Recursive generator for combinations of a multiset?

John O'Hagan research at johnohagan.com
Sat Nov 23 01:58:38 CET 2013


On Thu, 21 Nov 2013 12:59:26 -0800
Dan Stromberg <drsalists at gmail.com> wrote:

> On Wed, Nov 20, 2013 at 10:46 PM, John O'Hagan
> <research at johnohagan.com>wrote:
> 
> >
> > Short story: the subject says it all, so if you have an answer
> > already, fire away. Below is the long story of what I'm using it
> > for, and why I think it needs to be recursive. It may even be of
> > more general interest in terms of filtering the results of
> > generators.
> >
> 
> I think you probably need permutations rather than combinations.
> 
> Also, I think you'll need to form a word (partitioned off by spaces),
> and then check it against a set containing /usr/share/dict/words
> before recursing for the remainder of the sentence - this should
> speed things up a LOT.

Thanks for the reply. If I understand you correctly, you are suggesting
permuting the input _characters_ to form words and then seeing if
they exist, as opposed to my approach of combining known words and
seeing if they are anagrams. (Permutations of words would not help find
anagrams as they merely change the word order). Here is an attempt at
that:

def anagrams(partition, input_string):
    """Find anagrams which fit given partition of input string length"""
    if not partition:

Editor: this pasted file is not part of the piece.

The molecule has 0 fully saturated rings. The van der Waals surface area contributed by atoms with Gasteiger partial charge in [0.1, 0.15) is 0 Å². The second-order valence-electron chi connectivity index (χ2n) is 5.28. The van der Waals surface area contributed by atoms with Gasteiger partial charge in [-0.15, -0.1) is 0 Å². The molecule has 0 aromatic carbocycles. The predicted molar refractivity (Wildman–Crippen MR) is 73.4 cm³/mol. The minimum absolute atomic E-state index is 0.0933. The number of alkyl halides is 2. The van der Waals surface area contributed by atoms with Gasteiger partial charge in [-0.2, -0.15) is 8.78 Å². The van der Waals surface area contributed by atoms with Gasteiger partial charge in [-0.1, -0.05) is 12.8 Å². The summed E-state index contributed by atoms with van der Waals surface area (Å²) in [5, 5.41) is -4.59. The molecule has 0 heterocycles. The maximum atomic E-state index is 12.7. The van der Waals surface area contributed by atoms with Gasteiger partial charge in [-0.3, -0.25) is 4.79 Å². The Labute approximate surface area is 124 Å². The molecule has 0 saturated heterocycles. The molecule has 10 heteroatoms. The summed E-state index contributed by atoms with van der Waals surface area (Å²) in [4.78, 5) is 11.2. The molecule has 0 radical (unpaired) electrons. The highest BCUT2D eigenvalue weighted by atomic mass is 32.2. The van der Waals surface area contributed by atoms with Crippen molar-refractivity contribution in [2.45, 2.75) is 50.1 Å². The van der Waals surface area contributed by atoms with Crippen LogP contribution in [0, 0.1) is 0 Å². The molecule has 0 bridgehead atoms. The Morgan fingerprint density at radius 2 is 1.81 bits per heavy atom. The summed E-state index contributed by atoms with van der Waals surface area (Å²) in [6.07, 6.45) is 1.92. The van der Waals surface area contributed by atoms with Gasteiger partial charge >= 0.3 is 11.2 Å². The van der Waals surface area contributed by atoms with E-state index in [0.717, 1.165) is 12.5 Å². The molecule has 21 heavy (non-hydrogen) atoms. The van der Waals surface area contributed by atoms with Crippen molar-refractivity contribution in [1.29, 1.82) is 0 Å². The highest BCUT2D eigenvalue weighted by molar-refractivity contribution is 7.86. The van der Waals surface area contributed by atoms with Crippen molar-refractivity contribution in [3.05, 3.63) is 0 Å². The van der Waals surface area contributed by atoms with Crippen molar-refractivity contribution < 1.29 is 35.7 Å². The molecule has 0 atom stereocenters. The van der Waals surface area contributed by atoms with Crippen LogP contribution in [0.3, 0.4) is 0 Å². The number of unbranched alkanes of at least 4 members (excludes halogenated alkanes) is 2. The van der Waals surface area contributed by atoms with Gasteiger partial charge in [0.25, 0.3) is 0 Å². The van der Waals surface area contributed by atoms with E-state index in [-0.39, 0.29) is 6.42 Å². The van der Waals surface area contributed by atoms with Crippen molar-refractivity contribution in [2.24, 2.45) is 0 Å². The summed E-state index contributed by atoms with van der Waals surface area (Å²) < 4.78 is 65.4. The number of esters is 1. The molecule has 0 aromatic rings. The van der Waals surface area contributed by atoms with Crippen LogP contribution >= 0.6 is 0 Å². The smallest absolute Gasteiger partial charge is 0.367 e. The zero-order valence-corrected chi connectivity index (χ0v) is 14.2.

yield (), input_string
        return
    for words, checkstring in anagrams(partition[:-1], input_string):
        for word in itertools.permutations(checkstring, partition[-1]):
            word = ''.join(word)
            if word in WORDS: #WORDS is collection of dictionary words
                newstring = checkstring
                for l in word:
                    newstring = newstring.replace(l, '' , 1)
                yield words + (word,), newstring

There are two problems with this. If there are repeated characters in
the input, redundant results are produced; a multiset-permutation
algorithm would fix this. But the main problem is it is incredibly
slow: on my run-of-the-mill laptop, it chokes on anything longer than
about 10 characters, spending most of its time rejecting non-words.

Or have I misunderstood your suggestion?

Regards,

--

John




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